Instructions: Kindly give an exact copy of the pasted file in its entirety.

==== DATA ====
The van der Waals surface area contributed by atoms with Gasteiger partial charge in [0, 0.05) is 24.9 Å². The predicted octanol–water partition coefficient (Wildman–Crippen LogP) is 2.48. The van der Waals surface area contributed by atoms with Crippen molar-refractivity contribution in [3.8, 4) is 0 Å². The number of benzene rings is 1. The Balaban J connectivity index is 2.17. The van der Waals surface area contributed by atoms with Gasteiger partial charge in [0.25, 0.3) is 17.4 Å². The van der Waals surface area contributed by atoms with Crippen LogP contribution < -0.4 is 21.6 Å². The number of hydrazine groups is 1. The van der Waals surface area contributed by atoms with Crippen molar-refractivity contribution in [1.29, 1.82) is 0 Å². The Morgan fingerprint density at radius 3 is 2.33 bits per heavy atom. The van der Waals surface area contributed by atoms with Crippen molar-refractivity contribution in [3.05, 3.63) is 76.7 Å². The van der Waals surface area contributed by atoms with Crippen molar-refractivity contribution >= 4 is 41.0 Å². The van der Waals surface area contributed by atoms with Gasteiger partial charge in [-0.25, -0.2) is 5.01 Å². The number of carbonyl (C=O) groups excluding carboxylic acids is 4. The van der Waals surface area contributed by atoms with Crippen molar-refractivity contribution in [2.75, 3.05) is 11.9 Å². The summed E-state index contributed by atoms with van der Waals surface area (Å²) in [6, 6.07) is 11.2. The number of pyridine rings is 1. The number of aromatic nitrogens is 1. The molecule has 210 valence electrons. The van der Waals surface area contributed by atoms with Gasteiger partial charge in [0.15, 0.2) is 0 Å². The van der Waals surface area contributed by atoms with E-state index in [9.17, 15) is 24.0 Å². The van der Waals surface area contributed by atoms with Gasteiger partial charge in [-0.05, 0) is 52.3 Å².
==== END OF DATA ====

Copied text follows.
The van der Waals surface area contributed by atoms with Gasteiger partial charge in [0, 0.05) is 24.9 Å². The predicted octanol–water partition coefficient (Wildman–Crippen LogP) is 2.48. The van der Waals surface area contributed by atoms with Crippen molar-refractivity contribution in [3.8, 4) is 0 Å². The number of benzene rings is 1. The Balaban J connectivity index is 2.17. The van der Waals surface area contributed by atoms with Gasteiger partial charge in [0.25, 0.3) is 17.4 Å². The van der Waals surface area contributed by atoms with Crippen LogP contribution < -0.4 is 21.6 Å². The number of hydrazine groups is 1. The van der Waals surface area contributed by atoms with Crippen molar-refractivity contribution in [1.29, 1.82) is 0 Å². The Morgan fingerprint density at radius 3 is 2.33 bits per heavy atom. The van der Waals surface area contributed by atoms with Crippen molar-refractivity contribution in [3.05, 3.63) is 76.7 Å². The van der Waals surface area contributed by atoms with Crippen molar-refractivity contribution >= 4 is 41.0 Å². The van der Waals surface area contributed by atoms with Gasteiger partial charge in [-0.25, -0.2) is 5.01 Å². The number of carbonyl (C=O) groups excluding carboxylic acids is 4. The van der Waals surface area contributed by atoms with Crippen molar-refractivity contribution in [2.75, 3.05) is 11.9 Å². The summed E-state index contributed by atoms with van der Waals surface area (Å²) in [6, 6.07) is 11.2. The number of pyridine rings is 1. The number of aromatic nitrogens is 1. The molecule has 210 valence electrons. The van der Waals surface area contributed by atoms with Gasteiger partial charge in [0.15, 0.2) is 0 Å². The van der Waals surface area contributed by atoms with E-state index in [9.17, 15) is 24.0 Å². The van der Waals surface area contributed by atoms with Gasteiger partial charge in [-0.05, 0) is 52.3 Å².